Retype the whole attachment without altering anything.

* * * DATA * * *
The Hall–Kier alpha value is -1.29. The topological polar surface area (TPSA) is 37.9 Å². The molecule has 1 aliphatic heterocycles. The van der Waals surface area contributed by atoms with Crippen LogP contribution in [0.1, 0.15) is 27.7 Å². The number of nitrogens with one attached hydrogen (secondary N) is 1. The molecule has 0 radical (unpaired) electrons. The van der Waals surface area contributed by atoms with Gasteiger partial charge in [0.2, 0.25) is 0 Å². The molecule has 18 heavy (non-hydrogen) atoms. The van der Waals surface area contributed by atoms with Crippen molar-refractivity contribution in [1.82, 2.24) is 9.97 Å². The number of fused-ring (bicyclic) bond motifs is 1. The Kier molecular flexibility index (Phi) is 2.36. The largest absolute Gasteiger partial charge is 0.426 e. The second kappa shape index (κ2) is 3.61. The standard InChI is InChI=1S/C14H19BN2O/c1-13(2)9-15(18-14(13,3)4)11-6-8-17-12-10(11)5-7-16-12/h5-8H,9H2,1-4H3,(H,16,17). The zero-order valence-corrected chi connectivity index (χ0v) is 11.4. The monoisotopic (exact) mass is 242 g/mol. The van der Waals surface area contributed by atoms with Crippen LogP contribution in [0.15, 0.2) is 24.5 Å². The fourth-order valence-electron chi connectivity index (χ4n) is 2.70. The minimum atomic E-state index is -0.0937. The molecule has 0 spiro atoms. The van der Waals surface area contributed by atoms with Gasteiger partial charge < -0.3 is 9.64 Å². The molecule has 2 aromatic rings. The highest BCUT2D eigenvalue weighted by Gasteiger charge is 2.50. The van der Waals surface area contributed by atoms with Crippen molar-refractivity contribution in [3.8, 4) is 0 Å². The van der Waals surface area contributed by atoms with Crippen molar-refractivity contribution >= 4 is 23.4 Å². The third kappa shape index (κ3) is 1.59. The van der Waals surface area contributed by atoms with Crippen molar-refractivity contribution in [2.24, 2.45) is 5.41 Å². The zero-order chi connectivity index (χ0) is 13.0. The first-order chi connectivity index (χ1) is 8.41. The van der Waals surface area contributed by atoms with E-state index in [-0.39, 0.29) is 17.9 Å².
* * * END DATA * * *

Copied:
The Hall–Kier alpha value is -1.29. The topological polar surface area (TPSA) is 37.9 Å². The molecule has 1 aliphatic heterocycles. The van der Waals surface area contributed by atoms with Crippen LogP contribution in [0.1, 0.15) is 27.7 Å². The number of nitrogens with one attached hydrogen (secondary N) is 1. The molecule has 0 radical (unpaired) electrons. The van der Waals surface area contributed by atoms with Gasteiger partial charge in [0.2, 0.25) is 0 Å². The molecule has 18 heavy (non-hydrogen) atoms. The van der Waals surface area contributed by atoms with Crippen molar-refractivity contribution in [1.82, 2.24) is 9.97 Å². The number of fused-ring (bicyclic) bond motifs is 1. The Kier molecular flexibility index (Phi) is 2.36. The largest absolute Gasteiger partial charge is 0.426 e. The second kappa shape index (κ2) is 3.61. The standard InChI is InChI=1S/C14H19BN2O/c1-13(2)9-15(18-14(13,3)4)11-6-8-17-12-10(11)5-7-16-12/h5-8H,9H2,1-4H3,(H,16,17). The zero-order valence-corrected chi connectivity index (χ0v) is 11.4. The monoisotopic (exact) mass is 242 g/mol. The van der Waals surface area contributed by atoms with Crippen LogP contribution in [0.15, 0.2) is 24.5 Å². The fourth-order valence-electron chi connectivity index (χ4n) is 2.70. The minimum atomic E-state index is -0.0937. The molecule has 0 spiro atoms. The van der Waals surface area contributed by atoms with Gasteiger partial charge < -0.3 is 9.64 Å². The molecule has 2 aromatic rings. The highest BCUT2D eigenvalue weighted by Gasteiger charge is 2.50. The van der Waals surface area contributed by atoms with Crippen molar-refractivity contribution in [3.8, 4) is 0 Å². The van der Waals surface area contributed by atoms with Crippen molar-refractivity contribution >= 4 is 23.4 Å². The third kappa shape index (κ3) is 1.59. The van der Waals surface area contributed by atoms with Crippen molar-refractivity contribution in [2.24, 2.45) is 5.41 Å². The zero-order chi connectivity index (χ0) is 13.0. The first-order chi connectivity index (χ1) is 8.41. The van der Waals surface area contributed by atoms with E-state index in [-0.39, 0.29) is 17.9 Å².